No one’s more aware of the unfortunate consequences of the Museum’s shutdown than the staff, who have worked to find new ways to integrate art into the Princeton community since the institution first shut its doors. Digital programming flourished during the isolated days of the pandemic, but as the world slowly opened up, the Princeton University Art Museum reinstated in-person events and exhibitions, on-campus and off, and then launched a gallery project in downtown Princeton called Art on Hulfish.
Art on Hulfish, established in December of 2021, exists primarily to offset the community’s temporary loss of the Museum proper and will host four exhibitions every year until the Museum’s new facility opens its doors to the public. But rather than viewing these exhibits as a return to typical Museum programming simply housed in a different space, these showcases seem explicitly oriented to bridge the gap not only between the Princeton community and the Museum itself but between the Museum’s past and future.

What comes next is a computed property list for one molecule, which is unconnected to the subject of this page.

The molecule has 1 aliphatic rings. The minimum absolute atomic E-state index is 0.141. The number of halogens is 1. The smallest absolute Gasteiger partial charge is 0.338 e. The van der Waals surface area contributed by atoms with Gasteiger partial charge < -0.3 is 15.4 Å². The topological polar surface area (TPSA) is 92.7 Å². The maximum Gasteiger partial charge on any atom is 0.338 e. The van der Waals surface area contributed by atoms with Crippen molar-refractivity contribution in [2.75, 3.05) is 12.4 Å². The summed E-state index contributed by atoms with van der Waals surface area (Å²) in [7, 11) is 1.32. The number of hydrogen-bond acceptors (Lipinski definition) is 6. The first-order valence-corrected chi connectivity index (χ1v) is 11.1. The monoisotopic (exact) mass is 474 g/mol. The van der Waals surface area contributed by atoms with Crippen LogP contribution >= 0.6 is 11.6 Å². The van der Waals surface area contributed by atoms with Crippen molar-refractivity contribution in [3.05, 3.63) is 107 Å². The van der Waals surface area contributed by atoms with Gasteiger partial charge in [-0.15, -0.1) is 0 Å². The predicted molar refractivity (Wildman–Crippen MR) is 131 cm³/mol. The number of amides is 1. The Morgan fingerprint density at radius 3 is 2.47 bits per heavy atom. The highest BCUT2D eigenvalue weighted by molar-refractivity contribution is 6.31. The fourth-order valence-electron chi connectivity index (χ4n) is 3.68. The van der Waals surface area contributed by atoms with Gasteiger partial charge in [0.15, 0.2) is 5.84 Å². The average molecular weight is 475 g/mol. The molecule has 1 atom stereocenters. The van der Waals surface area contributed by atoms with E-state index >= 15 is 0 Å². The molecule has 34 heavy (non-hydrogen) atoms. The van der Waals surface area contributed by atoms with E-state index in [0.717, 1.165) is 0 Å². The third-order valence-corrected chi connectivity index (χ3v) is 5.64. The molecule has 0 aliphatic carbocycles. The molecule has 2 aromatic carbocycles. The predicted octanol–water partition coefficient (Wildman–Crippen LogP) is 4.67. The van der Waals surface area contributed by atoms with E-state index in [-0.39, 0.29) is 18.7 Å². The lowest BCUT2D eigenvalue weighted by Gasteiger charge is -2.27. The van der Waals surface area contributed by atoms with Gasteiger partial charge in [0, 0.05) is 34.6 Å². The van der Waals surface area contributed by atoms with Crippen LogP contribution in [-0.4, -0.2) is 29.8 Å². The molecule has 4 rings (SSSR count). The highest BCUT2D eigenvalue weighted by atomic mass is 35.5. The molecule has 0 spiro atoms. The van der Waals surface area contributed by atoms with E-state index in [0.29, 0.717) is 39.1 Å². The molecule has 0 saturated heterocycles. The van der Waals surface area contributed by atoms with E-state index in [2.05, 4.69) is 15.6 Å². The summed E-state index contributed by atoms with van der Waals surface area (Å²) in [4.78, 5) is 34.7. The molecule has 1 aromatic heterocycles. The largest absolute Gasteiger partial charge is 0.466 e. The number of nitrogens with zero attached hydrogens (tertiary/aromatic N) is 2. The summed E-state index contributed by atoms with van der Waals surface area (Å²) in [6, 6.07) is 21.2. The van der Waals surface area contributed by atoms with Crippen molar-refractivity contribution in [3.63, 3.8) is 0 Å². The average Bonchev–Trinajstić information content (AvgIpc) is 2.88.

Art about Art: Contemporary Photographers Look at Old Master Paintings, opening August 19, is a perfect example of the role situational awareness can play in exhibit curation to great effect. This latest installment in Art on Hulfish’s 2023 exhibition series thankfully does not take on the gargantuan task of replacing the Museum’s role in the community or play placeholder for it in its absence. Instead, the exhibitions are used primarily to whet appetites and begin the process of rebuilding a community around the Museum in time for its reopening. Art about Art lets the Museum’s current suspension act as inspiration rather than just limitation, which could make all the difference.